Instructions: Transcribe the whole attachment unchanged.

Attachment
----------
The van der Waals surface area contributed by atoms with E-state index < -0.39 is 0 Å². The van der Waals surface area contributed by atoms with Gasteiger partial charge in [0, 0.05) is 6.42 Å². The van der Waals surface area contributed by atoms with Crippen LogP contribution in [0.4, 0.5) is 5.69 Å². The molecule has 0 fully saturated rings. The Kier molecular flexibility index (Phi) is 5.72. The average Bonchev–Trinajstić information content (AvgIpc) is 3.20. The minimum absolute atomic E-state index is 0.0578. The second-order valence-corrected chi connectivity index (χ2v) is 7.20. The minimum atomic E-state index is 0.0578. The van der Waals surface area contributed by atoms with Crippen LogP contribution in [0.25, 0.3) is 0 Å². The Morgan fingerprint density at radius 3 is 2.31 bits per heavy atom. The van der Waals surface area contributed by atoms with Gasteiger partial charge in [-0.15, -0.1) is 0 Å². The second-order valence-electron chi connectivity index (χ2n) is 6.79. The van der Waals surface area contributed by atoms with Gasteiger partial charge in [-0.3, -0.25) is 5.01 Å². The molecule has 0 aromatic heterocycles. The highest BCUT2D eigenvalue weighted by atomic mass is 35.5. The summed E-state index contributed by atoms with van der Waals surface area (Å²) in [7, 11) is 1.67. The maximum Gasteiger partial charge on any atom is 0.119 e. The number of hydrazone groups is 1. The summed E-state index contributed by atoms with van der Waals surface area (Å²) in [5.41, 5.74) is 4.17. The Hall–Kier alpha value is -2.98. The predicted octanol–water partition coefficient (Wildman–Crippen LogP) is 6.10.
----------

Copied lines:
The van der Waals surface area contributed by atoms with E-state index < -0.39 is 0 Å². The van der Waals surface area contributed by atoms with Gasteiger partial charge in [0, 0.05) is 6.42 Å². The van der Waals surface area contributed by atoms with Crippen LogP contribution in [0.4, 0.5) is 5.69 Å². The molecule has 0 fully saturated rings. The Kier molecular flexibility index (Phi) is 5.72. The average Bonchev–Trinajstić information content (AvgIpc) is 3.20. The minimum absolute atomic E-state index is 0.0578. The second-order valence-corrected chi connectivity index (χ2v) is 7.20. The minimum atomic E-state index is 0.0578. The van der Waals surface area contributed by atoms with Crippen LogP contribution in [0.25, 0.3) is 0 Å². The Morgan fingerprint density at radius 3 is 2.31 bits per heavy atom. The van der Waals surface area contributed by atoms with Gasteiger partial charge in [-0.15, -0.1) is 0 Å². The second-order valence-electron chi connectivity index (χ2n) is 6.79. The van der Waals surface area contributed by atoms with Gasteiger partial charge in [-0.3, -0.25) is 5.01 Å². The molecule has 0 aromatic heterocycles. The highest BCUT2D eigenvalue weighted by atomic mass is 35.5. The summed E-state index contributed by atoms with van der Waals surface area (Å²) in [7, 11) is 1.67. The maximum Gasteiger partial charge on any atom is 0.119 e. The number of hydrazone groups is 1. The summed E-state index contributed by atoms with van der Waals surface area (Å²) in [5.41, 5.74) is 4.17. The Hall–Kier alpha value is -2.98. The predicted octanol–water partition coefficient (Wildman–Crippen LogP) is 6.10.